Jim Mullen: I’ll have my robo call your robo
June 9, 2017
This is the IRS calling. If you don't pay us $300 by the end of the day, we'll come over there and kick you out of your house and send you to jail. So, what credit card do you want to use to pay this?
I'm sorry, what's that? What do you mean, you're "not falling for this"? This is the IRS. We can have you killed. Oh, your neighbor explained to you that this is a scam phone call, and that the IRS doesn't call people, and they certainly don't ask for personal information? And you believe that? You do? Well, good for you. That was just a test. We call old people all the time just to make sure they know about the latest phone scams.
Did I say I was from the IRS? I was just kidding. I'm really here to say you've won an all-expenses-paid trip to beautiful Orlando, Florida, home of some of the finest timeshare condos ever built! Why not live in luxury for only a few dollars a — what's that? Your neighbor told you about this one, too? So you already knew that part of the "prize" was that you'd have to go visit the timeshare and listen to a high-pressure salesman for a few hours, who would twist your arm until you signed an agreement? Good for you. You sure are well-informed for an old person.
What I'm really calling about is the Police Retirement Fund. What kind of deadbeat, low-life, unpatriotic person wouldn't want to contribute to the Police Retirement Fund? Oh — your husband was a police officer and you know that the taxpayers already pay for his retirement? And that people only contribute to this because they think it really goes to the police? You really are on top of things.
Did I say I was calling from the Police Retirement Fund? I meant to say I'm calling to fix your computer. Does it seem slow and cranky? It's been infected by a virus and if you'll just give me your Social Security number and a credit card number, I can fix that over the phone for a few hundred dollars. First, stand on one leg and turn around backwards — wait, you've heard that one, too? You must get a lot of phone calls.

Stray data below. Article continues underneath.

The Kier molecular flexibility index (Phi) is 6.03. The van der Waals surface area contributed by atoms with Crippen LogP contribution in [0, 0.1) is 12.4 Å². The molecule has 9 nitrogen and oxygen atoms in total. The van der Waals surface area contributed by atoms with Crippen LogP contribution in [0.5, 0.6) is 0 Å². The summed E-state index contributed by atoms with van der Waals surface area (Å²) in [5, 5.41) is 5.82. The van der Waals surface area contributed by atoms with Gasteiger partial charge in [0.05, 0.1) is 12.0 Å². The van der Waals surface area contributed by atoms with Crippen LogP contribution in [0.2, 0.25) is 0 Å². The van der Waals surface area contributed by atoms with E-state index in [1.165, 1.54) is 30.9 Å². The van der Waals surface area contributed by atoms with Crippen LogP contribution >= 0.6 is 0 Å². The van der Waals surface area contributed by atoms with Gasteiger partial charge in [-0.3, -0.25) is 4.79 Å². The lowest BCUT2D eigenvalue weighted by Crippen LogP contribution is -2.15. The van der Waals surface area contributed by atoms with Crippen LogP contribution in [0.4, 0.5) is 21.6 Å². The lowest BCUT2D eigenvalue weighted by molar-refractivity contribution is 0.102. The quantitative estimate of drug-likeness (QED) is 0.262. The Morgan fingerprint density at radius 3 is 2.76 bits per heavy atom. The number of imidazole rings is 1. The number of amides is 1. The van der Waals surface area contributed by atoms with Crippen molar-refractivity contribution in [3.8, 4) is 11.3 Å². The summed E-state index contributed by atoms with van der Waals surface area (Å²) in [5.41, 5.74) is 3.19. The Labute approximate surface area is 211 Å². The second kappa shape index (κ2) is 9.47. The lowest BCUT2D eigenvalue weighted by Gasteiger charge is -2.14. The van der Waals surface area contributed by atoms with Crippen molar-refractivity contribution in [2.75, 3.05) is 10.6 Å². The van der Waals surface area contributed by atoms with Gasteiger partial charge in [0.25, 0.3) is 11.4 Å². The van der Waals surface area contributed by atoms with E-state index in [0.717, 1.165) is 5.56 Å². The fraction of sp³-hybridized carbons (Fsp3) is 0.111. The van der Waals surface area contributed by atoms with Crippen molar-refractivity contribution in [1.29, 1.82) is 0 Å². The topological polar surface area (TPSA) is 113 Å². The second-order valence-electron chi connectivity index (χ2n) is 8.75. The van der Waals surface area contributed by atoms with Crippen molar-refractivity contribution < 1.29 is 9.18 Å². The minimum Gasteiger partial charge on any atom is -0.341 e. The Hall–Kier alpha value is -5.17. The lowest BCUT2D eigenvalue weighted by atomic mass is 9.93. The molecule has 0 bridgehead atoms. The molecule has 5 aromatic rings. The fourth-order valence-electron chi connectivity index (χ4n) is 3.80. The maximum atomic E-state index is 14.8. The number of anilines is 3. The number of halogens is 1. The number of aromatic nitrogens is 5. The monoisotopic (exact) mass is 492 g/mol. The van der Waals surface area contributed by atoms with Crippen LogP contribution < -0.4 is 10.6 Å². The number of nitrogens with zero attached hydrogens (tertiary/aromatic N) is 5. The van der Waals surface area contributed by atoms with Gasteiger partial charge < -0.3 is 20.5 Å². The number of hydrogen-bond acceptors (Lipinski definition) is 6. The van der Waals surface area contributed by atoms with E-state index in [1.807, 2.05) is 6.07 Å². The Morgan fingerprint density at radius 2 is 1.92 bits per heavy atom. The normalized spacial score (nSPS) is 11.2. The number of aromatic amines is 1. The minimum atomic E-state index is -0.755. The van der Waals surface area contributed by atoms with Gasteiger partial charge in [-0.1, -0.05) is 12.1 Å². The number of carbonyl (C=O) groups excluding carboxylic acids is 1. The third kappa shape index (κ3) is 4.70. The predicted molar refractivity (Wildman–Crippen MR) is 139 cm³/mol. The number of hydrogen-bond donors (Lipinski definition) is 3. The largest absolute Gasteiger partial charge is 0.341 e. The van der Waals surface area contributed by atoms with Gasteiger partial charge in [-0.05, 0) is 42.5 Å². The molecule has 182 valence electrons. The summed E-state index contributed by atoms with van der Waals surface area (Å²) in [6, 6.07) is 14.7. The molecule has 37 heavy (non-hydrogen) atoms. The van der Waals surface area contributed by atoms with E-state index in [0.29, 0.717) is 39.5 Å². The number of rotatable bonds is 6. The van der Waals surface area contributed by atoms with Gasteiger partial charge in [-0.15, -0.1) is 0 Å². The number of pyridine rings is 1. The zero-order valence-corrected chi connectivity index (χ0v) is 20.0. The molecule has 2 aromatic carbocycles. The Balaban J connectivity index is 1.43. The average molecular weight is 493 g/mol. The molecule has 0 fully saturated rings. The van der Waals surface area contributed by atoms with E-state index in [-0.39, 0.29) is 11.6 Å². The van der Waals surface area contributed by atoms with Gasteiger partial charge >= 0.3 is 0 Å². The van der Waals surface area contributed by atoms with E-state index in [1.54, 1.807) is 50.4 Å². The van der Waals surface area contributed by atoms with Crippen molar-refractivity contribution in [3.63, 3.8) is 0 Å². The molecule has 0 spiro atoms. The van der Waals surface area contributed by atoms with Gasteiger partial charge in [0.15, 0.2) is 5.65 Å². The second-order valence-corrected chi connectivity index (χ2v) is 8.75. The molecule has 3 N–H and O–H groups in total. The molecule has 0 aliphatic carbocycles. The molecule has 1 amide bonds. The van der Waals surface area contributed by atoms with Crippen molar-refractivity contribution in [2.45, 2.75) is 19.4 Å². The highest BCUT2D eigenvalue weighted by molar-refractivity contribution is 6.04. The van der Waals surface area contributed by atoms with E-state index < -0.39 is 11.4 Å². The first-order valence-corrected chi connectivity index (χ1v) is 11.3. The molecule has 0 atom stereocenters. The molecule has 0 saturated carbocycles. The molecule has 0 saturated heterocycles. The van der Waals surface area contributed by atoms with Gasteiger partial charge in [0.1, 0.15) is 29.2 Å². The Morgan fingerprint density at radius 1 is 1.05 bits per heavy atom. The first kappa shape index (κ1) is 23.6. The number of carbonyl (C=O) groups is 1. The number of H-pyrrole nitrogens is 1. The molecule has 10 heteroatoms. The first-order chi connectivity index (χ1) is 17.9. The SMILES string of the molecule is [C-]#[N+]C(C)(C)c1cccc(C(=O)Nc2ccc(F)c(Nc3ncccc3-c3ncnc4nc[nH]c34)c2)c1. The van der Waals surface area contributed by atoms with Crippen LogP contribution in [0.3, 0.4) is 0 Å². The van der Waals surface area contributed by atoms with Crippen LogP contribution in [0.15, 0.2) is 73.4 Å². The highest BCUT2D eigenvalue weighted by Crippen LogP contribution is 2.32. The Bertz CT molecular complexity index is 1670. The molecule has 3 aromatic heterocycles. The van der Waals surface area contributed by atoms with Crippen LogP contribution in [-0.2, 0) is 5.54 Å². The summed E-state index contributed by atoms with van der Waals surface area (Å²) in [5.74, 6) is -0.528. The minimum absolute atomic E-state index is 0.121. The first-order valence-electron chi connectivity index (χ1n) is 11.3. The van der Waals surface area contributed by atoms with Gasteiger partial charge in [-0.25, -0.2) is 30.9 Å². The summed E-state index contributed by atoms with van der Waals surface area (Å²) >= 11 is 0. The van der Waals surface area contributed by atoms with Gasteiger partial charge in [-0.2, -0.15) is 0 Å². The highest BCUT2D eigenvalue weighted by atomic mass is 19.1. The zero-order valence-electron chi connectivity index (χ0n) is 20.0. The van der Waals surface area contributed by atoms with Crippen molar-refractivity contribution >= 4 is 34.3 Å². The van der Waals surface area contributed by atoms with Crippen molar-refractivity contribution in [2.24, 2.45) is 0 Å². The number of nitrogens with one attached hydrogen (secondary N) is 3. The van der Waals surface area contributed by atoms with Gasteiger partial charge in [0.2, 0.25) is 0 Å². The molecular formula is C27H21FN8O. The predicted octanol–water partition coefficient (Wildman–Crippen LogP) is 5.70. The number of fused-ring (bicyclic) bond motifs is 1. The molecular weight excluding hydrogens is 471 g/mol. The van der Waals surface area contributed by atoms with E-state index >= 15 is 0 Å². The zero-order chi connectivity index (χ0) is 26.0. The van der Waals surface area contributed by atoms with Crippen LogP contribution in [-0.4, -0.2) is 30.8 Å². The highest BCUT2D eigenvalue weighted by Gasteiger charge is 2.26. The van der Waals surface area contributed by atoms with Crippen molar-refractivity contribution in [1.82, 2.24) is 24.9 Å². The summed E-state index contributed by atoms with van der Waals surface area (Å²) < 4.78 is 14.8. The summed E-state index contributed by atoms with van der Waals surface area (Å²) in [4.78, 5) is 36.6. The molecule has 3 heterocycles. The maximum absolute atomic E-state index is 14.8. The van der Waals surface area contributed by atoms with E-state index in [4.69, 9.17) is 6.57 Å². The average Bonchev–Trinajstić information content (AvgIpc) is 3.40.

I'm basically calling you because you're old and according to my boss, old people will fall for anything. By the way, this is your bank calling, and there's been a problem with your online account. Can you please give me your login name and password to get things started? No dice, huh?
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Whoops, did I say I was calling from your bank? I meant to say I'm your grandson Billy. And I'm in, ah, Greece. Yeah, that's right, Greece, and I've lost my passport and my wallet. I can't get a hold of my parents. Can you please wire me a few thousand dollars? They'll pay you back as soon as I get home. What's that? They live next door and their lights are on? No, don't bother to go over there, I must have dialed the wrong number. I'll call them again.
Did I say I was your grandson? I meant to say we're conducting a survey. First question: If a stranger were to call you up just as you were sitting down to eat dinner with your family, what number would you be, on a scale of 1 to 10? Number 1 is "very happy" and 10 is "ecstatic."
No, there is no "minus 300." But what if that stranger were to tell you that you'd won the lottery? You'd like that, wouldn't you? Wait, don't hang up! You've won a set of free knives! Did I say knives? I meant I'm a debt collector, and you owe us $3,648.15 and if we don't get it today — was that a click?
Rats. Dial the next one, robot.
Contact Jim Mullen at email@example.com.
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